There were several attempts to bring The Stand to the big screen before Mick Garris’ seminal miniseries, but the story (at over 1,000 pages) just proved too big for a feature film, even with the enticing prospect of George Romero at the helm. Over time it, of course, transformed into a mammoth miniseries to effectively convey the scope of the novel. With over a hundred speaking roles, special effects, location work and just the sheer size of it, The Stand remains one of the most ambitious television productions of its era. With a script by King himself, his first partnership with director Mick Garris, and the introduction of several cast members (like Miguel Ferrer and Matt Frewer) who would basically become Stephen King day players, The Stand is a historic adaptation. Tons of actors, locations, effects and song choices as well, which make it a miracle that it even happened at all, especially considering how well it came together.
While nobody considering buying the Blu should probably need the reminder, The Stand tells the story of a man-made plague that wipes out nearly all mankind, leaving only a handful of survivors left. Those who survive are selected by aging psychic Mother Abigail and dark sorcerer Randall Flagg to stage the ultimate, final battle between good and evil. With a cast including everyone from Gary Sinise, Rob Lowe, Molly Ringwald, Ed Harris, Jamey Sheridan and Kathy Bates to Joe Bob Briggs, Tom Holland, Shawnee Smith and Stephen King himself, it’s a slickly directed, Emmy award winning miniseries that still stands as one of the very best TV adaptations of the author’s works.
Most of the cast nail their respective roles which is absolutely saying something, considering the huge cast of the novel. With King adapting it himself, more of the novel remains intact than most adaptations. Jamey Sheridan shines as charismatic, blue collar devil Randall Flagg, perhaps the great antagonist of King’s body of work. After standing as the antagonist of this novel, Flagg went on to appear in Eyes of the Dragon and as a central villain of the Dark Tower series. Sinise is a pitch-perfect Stu Redman, embodying the likability and toughness of the character in equal doses. It’s the rare kind of adaptation that’s faithful to the book while still feeling earnest and heartfelt and having a voice of its own.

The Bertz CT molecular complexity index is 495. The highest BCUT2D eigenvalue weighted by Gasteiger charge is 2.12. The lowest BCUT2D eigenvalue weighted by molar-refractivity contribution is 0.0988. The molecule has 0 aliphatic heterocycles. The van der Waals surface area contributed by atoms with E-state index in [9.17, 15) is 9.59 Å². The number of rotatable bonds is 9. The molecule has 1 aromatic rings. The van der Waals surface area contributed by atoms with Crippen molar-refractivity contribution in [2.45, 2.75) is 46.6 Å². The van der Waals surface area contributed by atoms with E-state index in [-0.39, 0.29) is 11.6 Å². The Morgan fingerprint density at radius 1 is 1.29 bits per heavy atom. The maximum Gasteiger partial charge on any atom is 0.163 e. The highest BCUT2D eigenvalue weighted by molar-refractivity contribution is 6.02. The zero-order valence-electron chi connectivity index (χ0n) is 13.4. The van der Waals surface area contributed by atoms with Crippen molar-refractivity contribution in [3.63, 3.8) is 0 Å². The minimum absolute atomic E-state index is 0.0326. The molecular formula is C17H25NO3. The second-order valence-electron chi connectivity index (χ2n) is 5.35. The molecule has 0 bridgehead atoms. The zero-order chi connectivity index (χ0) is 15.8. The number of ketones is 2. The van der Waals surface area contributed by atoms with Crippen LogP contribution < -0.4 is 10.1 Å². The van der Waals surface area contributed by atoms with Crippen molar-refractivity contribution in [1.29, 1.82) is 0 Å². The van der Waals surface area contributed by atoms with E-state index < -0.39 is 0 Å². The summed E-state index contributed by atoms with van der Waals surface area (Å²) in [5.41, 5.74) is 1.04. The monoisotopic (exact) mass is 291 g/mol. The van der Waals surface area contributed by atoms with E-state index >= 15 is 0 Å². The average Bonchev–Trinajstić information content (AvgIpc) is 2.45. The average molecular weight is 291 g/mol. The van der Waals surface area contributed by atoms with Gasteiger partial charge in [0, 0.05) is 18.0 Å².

Because of its length, though, it’s probably one that doesn’t get revisited quite as often. But this new disc is a great excuse for a re-watch, as The Stand has absolutely never looked better.
The miniseries has finally made its way to Blu-ray and while it’s a little light on features considering its massive size, it’s an incredible presentation. The restoration is gorgeous, especially considering the way it looked before, being a made-for-TV production. Even if The Stand is still cropped for the way it was filmed, it looks so much better than it ever has. If there’s anything in particular that truly shines in the new transfer in a way it never has before, though, it has to be the makeup. The Stand is chock full of dead bodies and demonic visions and the staggering amount of makeup work never really had the chance to pop in quite the way it does here.
Every other Stephen King miniseries to make its way to Blu-ray has been presented all together as one long feature. There’s no break in the Blus of either It or Salem’s Lot. The Stand, however, provides the option of watching the entire thing at once or watching each episode individually. I personally very much like that choice. For a six hour miniseries, not having the episodes broken up (or at least not having the option) can be overwhelming if you don’t have the time to watch the entire thing in one sitting.
The only two features on the disc in addition to the new transfer are a commentary track and a making-of featurette. The commentary is, I believe, the same one on the DVD release, as well as the promotional behind-the-scenes documentary. It’s amazing to have a full-length commentary for something this long, but the commentary is pieced together from different sources rather than having been recorded all at once. But that’s totally sensible for something of this length, even if it isn’t a preferred commentary method. There’s also a lot of empty space on the commentary, but even that isn’t at all surprising for a 6-hour miniseries.
As I said, The Stand is light on features, but the transfer more than makes up for it. For a Blu-ray that Mick Garris had said only earlier this year had almost no chance of ever happening, it’s so, so good to see that it has finally arrived. If you are a fan of the miniseries and are hesitant to upgrade from the DVD, take my word that it looks incredible and is absolutely worth the purchase for the quality of the restoration alone. The Stand is now available on Blu-ray from CBS Home Entertainment and Paramount.
Wicked Rating: 7.5/10
Director: Mick Garris
Writer: Stephen King
Stars: Gary Sinise, Molly Ringwald, Ruby Dee, Jamey Sheridan, Matt Frewer
Studio/Production Co: CBS Films
Length: 5 hours, 59 minutes